Testing for gonorrhea can be performed on several different types of samples. At the health center, most men and women are tested using a urine sample. Women may also be tested using a vaginal swab. Rectal and throat swabs can also be used to detect gonorrhea in those locations. People infected with gonorrhea are often also infected with chlamydia; therefore, in patients with gonorrhea, dual treatment to cover both gonorrhea and chlamydia is recommended.
How is gonorrhea treated?
Gonorrhea is treatable with antibiotics. The CDC currently recommends therapy with a ceftriaxone injection.
Here are some important points about treatment:
- All partners from the last 60 days should be examined and treated to prevent the passing of infection back and forth between partners.
- Abstain from sexual activity for 7 days after treatment and until all sex partners are adequately treated.
A test-of-cure is not recommended for persons who receive a diagnosis and are treated for uncomplicated urogenital or rectal gonorrhea. However, a test of cure should be performed in men or women who have been previously treated for gonorrhea and were recently diagnosed with a new infection, regardless of whether their partner was treated or not.
What does it mean for my health?
There can be potential complications:
- If left untreated in women, it can lead to pelvic inflammatory disease (PID), miscarriages, and decreased fertility.
- If left untreated in men, it can lead to epididymitis, prostatitis, and decreased fertility.
- Pneumonia, as well as blindness from untreated eye infections, can occur if gonorrhea is passed from mother to newborn as the baby passes through the infected birth canal.
How can I reduce my risk?
- Abstinence (not having sex) is a sure way to eliminate risk of infection.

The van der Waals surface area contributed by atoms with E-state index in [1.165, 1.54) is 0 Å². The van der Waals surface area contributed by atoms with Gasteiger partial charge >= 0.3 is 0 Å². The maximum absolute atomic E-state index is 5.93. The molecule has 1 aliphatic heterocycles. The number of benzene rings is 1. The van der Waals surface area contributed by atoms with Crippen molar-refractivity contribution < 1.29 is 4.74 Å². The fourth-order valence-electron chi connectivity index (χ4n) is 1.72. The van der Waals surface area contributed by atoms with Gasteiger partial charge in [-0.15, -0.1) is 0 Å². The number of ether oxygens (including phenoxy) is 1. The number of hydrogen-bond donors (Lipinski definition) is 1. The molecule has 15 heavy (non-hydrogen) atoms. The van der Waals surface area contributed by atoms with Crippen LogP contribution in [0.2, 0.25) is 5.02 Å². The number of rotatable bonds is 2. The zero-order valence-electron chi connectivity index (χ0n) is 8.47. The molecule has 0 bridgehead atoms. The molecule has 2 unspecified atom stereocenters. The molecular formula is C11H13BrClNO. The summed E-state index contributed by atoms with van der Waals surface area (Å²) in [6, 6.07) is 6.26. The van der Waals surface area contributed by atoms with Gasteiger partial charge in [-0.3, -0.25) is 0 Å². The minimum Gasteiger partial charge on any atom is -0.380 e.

- Mutual monogamy (having sex with only one uninfected partner) is another way to eliminate risk.
- Using latex condoms for vaginal and anal sex will reduce risk.
- Since gonorrhea can be transmitted even if the penis or tongue does not completely enter the vagina, mouth or rectum, using latex condoms at the beginning of sexual contact until there is no longer skin contact is the best form of prevention.
- Several barrier methods can be used to reduce the risk of transmission of gonorrhea during oral sex. A non-lubricated condom can be used for mouth-to-penis contact. Household plastic wrap, a dental dam, or a latex condom cut-up and opened flat can reduce the risk of transmission during mouth-to-vulva/vagina or oral-anal (rimming) contact.
- Water-based spermicides are not recommended for the prevention of gonorrhea. Recent studies have shown that nonoxynol-9 ("N-9"), which is found in most water-based spermicides, is not effective in preventing gonorrhea.
How do I tell my partner?
Telling a partner can be hard, but keep in mind that most people with an STI don't know they have it. It's important that you talk to your partner as soon as possible so she or he can get treatment. It is possible to pass gonorrhea back and forth, so if you get treated and your partner doesn't, you may get infected again.